The development model of the “progressive” governments was inspired by the 1960s’ "developmentalism", when the United Nations’ Economic Commission for Latin America and the Caribbean (ECLAC) was proposing import substitution through increased domestic production. Its implementation in the 21st century, in a favourable commodity price context, combined with an economic vision focused on increasing production and a conception of redistribution of the national rent without fundamentally altering social structures (no agrarian reform, for example) led to the "re-primarising" of the Latin American economies and an increasing dependence on monopoly capitalism, and thus even to a relative de-industrialization of the continent.

The project gradually morphed into an uncritical modernization of the societies concerned, with some nuances depending on the country - some, like Venezuela, emphasizing community participation. This resulted in an increase in middle-class consumers of goods from abroad. Megaprojects were encouraged and traditional agriculture was left abandoned to its fate to promote export-oriented, ecosystem- and biodiversity-destroying agriculture, to the point of endangering food sovereignty. True agrarian reforms were nowhere to be seen. And reducing poverty mainly through relief measures (as in neoliberal countries) did little to shorten the social gap, which kept on being the widest in the world.

Could it have been done differently?

One may wonder, of course, if things could have been done differently. A radical revolution would have triggered armed interventions and the US has all the necessary equipment and tools for it.

On the other hand, the strength of monopoly capital is such that the agreements reached in the fields of oil, mining, and agriculture quickly turn into new dependences. To this must be added the difficulty of carrying out autonomous monetary policies, and the pressures from international financial institutions, not to mention capital flight to tax havens, as evidenced by the Panama Papers.

Moreover, the education of the leaders of the "progressive" governments and their advisers was clearly designed for the task of modernizing society, irrespective of other contemporary achievements such as the importance of respecting the environment and ensuring the regeneration of nature, the critique of market-absorbed modernity based on a holistic view of reality, and the importance of the cultural factor. Interestingly, their policies contradicted some pretty innovative constitutional provisions in these areas (the right of nature, buen vivir).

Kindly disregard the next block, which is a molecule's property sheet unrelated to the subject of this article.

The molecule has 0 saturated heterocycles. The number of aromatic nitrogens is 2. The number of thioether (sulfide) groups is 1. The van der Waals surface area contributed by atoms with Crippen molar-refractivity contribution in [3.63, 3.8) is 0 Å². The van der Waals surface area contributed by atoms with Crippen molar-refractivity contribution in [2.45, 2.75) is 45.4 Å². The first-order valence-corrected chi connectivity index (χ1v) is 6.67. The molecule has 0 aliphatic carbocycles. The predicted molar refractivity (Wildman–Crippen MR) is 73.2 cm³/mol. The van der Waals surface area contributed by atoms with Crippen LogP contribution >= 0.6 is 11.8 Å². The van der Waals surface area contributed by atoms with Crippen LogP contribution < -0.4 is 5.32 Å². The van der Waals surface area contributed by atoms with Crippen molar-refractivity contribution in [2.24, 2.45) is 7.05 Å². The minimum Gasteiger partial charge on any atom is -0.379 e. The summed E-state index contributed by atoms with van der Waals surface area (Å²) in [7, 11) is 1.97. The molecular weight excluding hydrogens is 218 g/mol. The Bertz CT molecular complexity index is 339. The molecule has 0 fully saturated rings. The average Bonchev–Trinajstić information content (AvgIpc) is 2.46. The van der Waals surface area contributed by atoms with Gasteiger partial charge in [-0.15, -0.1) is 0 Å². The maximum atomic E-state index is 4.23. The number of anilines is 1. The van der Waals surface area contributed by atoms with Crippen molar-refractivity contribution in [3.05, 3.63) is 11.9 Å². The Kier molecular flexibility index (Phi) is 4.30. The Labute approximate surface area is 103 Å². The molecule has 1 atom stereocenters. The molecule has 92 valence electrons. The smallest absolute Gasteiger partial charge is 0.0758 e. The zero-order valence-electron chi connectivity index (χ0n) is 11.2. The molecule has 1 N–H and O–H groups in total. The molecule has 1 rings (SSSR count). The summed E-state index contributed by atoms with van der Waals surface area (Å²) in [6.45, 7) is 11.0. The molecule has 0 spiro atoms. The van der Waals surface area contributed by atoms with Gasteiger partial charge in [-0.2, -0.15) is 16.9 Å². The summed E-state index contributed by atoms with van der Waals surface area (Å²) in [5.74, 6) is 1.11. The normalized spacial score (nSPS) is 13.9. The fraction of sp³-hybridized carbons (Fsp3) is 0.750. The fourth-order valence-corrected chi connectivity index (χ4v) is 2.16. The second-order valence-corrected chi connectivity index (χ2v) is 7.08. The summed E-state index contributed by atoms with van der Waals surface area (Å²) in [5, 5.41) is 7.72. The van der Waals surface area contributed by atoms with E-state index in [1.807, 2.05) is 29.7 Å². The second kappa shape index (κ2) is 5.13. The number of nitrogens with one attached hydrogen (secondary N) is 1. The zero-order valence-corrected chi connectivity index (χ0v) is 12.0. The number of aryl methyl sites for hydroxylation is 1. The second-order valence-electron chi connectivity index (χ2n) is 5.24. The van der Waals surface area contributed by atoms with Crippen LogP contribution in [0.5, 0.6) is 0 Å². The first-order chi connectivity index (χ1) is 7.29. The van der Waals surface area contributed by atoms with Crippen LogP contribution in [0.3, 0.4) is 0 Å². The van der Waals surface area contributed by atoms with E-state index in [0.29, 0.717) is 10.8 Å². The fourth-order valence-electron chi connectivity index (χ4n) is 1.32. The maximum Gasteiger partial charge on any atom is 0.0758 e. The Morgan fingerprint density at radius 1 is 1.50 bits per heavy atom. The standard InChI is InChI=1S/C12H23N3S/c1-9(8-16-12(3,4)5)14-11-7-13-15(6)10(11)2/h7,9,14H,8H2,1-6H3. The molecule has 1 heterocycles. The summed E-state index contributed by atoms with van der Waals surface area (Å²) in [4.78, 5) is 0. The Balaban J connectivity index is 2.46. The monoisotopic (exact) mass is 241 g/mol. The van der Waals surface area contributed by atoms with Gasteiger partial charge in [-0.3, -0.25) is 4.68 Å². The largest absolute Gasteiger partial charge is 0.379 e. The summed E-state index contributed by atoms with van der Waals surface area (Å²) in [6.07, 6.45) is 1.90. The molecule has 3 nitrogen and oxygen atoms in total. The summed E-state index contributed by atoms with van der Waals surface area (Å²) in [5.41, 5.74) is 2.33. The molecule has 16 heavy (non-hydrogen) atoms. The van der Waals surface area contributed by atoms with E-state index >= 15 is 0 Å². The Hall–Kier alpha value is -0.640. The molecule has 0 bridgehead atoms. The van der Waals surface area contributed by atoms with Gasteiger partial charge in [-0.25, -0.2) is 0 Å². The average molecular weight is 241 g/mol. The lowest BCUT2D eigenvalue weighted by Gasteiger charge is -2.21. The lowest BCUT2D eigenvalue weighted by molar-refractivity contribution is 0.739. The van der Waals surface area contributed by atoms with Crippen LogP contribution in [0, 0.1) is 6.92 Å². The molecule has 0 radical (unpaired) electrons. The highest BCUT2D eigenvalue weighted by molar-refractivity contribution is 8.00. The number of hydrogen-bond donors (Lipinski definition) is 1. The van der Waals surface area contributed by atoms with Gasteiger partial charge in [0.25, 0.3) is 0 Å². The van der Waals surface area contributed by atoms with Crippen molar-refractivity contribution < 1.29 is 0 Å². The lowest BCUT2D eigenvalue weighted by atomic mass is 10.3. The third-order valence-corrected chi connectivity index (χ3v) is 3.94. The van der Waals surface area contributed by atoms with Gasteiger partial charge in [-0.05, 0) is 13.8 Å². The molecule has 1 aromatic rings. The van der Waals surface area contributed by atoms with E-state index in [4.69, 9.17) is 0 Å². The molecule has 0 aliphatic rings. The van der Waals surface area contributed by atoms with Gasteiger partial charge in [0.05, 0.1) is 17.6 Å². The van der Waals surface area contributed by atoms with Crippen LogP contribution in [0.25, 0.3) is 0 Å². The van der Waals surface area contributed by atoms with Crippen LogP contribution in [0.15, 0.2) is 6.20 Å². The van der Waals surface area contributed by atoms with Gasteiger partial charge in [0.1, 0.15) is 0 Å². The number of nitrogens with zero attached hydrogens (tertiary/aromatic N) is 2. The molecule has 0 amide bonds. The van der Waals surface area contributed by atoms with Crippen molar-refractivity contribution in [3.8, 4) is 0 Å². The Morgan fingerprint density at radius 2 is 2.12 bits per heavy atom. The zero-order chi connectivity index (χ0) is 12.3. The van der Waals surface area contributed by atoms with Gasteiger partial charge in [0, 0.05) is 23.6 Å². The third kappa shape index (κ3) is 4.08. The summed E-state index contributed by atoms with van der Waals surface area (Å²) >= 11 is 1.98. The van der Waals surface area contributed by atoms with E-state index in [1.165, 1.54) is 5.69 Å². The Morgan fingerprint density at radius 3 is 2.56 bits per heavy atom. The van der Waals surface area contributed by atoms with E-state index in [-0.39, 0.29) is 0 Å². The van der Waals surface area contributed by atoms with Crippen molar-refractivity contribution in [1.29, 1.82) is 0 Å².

The new contradictions

This explains the rapid evolution of both internal and external contradictions. The most dramatic factor was, obviously, the consequences of the crisis of world capitalism and, particularly, the partly-planned fall in commodity prices, especially oil. Brazil and Argentina were the first countries to suffer its effects, followed swiftly by Venezuela and Ecuador. Bolivia fared better, thanks to its significant foreign exchange reserves. This situation immediately affected employment and the consumption possibilities of the middle class. Dormant conflicts with some social movements and leftist intellectuals came into view. Government failures, which people until then had put up with as the price for change and, especially in some countries, the corruption embedded in their political culture, triggered popular reactions.

Obviously the Right jumped on the opportunity offered by the situation to start a process of recovery of its power and hegemony. Appealing to the democratic values that it never respected before, the Right managed to recover part of the electorate: it took power in Argentina, won Congress in Venezuela, questioned the democratic system in Brazil, and ensured a majority in the main cities of Ecuador and Bolivia. It tried to take advantage of the disappointment of some sectors, particularly the indigenous peoples and the middle classes. And it also tried to overcome its own contradictions, especially between the traditional oligarchies and the modern sectors, with the support of many US agencies and the media it controls.

In response to the crisis, "progressive" governments adopted increasingly market-friendly measures, so that the "conservative restoration" they regularly denounce was in fact surreptitiously introduced from within. The transitions then simply became adaptations of capitalism to the new ecological and social demands (modern capitalism) rather than steps towards a new post-capitalist paradigm.

All this does not mean the end of social struggles, on the contrary.

The solution lies, on the one hand, in the grouping of the forces for change, inside and outside government, to redefine the project and the transition forms and, on the other hand, in the reconstruction of autonomous social movements focused on medium and long term goals.

This article was previously published by lalineadefuego.